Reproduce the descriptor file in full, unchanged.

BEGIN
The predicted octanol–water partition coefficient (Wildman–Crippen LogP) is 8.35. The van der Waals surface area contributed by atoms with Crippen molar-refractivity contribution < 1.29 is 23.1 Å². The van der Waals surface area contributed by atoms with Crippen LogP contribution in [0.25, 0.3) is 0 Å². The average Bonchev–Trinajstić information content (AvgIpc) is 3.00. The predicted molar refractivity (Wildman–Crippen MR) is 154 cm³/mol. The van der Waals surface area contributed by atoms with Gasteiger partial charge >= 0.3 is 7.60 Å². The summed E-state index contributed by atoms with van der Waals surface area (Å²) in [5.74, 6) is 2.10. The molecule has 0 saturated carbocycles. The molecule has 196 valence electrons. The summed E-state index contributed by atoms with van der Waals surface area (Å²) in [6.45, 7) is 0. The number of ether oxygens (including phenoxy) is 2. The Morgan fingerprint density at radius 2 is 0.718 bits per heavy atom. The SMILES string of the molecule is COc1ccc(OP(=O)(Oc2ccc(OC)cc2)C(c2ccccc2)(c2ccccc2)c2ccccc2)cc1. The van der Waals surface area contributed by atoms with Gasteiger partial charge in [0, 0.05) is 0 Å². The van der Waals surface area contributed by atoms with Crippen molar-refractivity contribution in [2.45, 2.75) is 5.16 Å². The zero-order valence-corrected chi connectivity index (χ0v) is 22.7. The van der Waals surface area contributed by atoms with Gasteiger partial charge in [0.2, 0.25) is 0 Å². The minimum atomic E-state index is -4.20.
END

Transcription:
The predicted octanol–water partition coefficient (Wildman–Crippen LogP) is 8.35. The van der Waals surface area contributed by atoms with Crippen molar-refractivity contribution < 1.29 is 23.1 Å². The van der Waals surface area contributed by atoms with Crippen LogP contribution in [0.25, 0.3) is 0 Å². The average Bonchev–Trinajstić information content (AvgIpc) is 3.00. The predicted molar refractivity (Wildman–Crippen MR) is 154 cm³/mol. The van der Waals surface area contributed by atoms with Gasteiger partial charge >= 0.3 is 7.60 Å². The summed E-state index contributed by atoms with van der Waals surface area (Å²) in [5.74, 6) is 2.10. The molecule has 0 saturated carbocycles. The molecule has 196 valence electrons. The summed E-state index contributed by atoms with van der Waals surface area (Å²) in [6.45, 7) is 0. The number of ether oxygens (including phenoxy) is 2. The Morgan fingerprint density at radius 2 is 0.718 bits per heavy atom. The SMILES string of the molecule is COc1ccc(OP(=O)(Oc2ccc(OC)cc2)C(c2ccccc2)(c2ccccc2)c2ccccc2)cc1. The van der Waals surface area contributed by atoms with Gasteiger partial charge in [0, 0.05) is 0 Å². The van der Waals surface area contributed by atoms with Crippen molar-refractivity contribution in [2.45, 2.75) is 5.16 Å². The zero-order valence-corrected chi connectivity index (χ0v) is 22.7. The van der Waals surface area contributed by atoms with Gasteiger partial charge in [0.2, 0.25) is 0 Å². The minimum atomic E-state index is -4.20.